Are The Grammys Finally Listening to Hip Hop?

What should we expect from the Grammys?

The 60th Annual Grammy Awards were last night. In the Hip Hip categories, Kendrick Lamar cleaned house with little surprise—largely because he deserves it. This was the year the internet believed the The Recording Academy was finally keeping pace with popular opinion, starting to pay the proper homage to Hip Hop culture. Besides the clear major artists—speaking specifically in Hip Hop categories—Tyler the Creator’s Flower Boy as well Rapsody’s Laila’s Wisdom were nominated for Best Rap Album, a tip that the Academy is expanding their horizons into more standalone artists. This is positive.

But is it enough? Should we demand more of The Recording Academy still?

I would have to ask myself, what are the Academy’s goals? They are ‘awarded to the best recordings, compositions, and artists got the eligible year’, but what definition of best in their eyes? Does best in this context mean the most innovative or does it mean the most popular? If most innovative and singularly substantial is their goal, we should demand more. If most popular is their goal, I would have less questions. These points are mutually exclusive but coexist.

Let’s entertain the idea that the Grammy Awards celebrate true artistic achievement. While many good songs and albums were justly nominated, the majority nominated were pandering to songs with the greatest number of spins. Why else would 4:44 be nominated for any award? While, sure, it’s easily the most listenable album Jay Z has released in his solo career for past decade plus, why him and not GoldLink’s At What Cost, especially since you already surprised us with nominating Crew for an award? Nef the Pharoah has been mixing hyphy and bouncy New Orleans influences to create a unique post-Mac Dre, Lil Wayne flow that nobody is touching creatively. How was Metro Boomin forgotten for Producer of the Year after doing major work on Migos’ Culture, including the chart-topping ‘Bad and Boujee’?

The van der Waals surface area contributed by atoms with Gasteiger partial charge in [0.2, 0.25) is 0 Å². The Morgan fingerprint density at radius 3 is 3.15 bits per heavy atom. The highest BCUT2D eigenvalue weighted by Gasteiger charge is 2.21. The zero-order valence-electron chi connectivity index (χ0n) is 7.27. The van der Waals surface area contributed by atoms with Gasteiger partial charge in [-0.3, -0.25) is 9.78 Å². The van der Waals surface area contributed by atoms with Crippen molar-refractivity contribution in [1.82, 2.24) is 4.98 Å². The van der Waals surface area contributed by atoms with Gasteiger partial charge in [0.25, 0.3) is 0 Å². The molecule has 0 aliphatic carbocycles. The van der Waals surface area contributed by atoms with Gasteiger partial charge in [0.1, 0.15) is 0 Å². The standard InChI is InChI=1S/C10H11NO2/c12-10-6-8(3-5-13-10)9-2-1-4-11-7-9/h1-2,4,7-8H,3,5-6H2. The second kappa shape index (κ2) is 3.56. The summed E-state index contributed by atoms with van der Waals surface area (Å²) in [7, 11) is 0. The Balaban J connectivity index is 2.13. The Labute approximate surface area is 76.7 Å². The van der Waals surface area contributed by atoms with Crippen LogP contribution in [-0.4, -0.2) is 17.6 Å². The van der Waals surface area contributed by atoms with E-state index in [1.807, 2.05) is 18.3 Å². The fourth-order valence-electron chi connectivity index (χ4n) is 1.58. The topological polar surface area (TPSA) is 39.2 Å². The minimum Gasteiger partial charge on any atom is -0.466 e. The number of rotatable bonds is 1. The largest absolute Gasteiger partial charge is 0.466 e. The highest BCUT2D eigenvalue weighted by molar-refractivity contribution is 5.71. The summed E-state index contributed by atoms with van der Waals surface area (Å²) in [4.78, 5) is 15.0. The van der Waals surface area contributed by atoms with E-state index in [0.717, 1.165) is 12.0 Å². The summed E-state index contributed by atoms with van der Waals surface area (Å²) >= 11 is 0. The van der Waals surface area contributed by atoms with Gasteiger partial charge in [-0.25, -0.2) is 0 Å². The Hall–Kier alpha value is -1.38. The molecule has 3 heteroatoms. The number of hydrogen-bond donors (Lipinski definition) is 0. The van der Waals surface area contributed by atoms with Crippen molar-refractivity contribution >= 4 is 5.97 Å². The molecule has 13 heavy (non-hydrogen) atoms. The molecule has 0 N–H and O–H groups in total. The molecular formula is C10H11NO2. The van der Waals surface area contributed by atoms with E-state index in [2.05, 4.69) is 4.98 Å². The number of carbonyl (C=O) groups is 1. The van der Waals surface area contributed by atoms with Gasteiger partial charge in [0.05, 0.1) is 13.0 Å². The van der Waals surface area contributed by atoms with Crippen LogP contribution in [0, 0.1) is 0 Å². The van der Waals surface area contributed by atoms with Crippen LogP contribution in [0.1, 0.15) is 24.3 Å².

We could continue down this path if we really wanted to. We could ask why the ever-perfection and influence of Gucci Mane’s craft has yet to be significantly rewarded; why Young Thug’s successful risk taking hasn’t; we can discuss Shabazz Palaces and Skepta’s or Lil B artistic merits all night if so desired. That wouldn’t advance the argument. It’s speculative based on us assuming that the Grammy Awards aren’t just a popularity contest.

All this is to pose, what power should we give the Grammy Awards as listeners and fans of Hip Hop? If it’s simply a popularity contest, base it solely on numbers and have performances and keep it moving. If the Grammys are interested in being a driving force in culture, I would hope we would demand a broader school of thought on the genre.

This is me being a contrarian, of course. The Recording Academy has the power to push boundaries, to promote careers to success, to explore what sound and music can represent. I’m not speculating on what their motives are, I’m only reading into the gestures they present. As fans and representatives of the culture, we should hold these institutions to high standards if other industries and cultures are to judge us based on their standards.

Some progress is progress nonetheless. Time will be the ultimate test to see what leads to what. But Recording Academy, one last thing. Can we get rid of the stupid October-October eligibility year rule? That’s would be great.


Credit: Marcus Scott Williams

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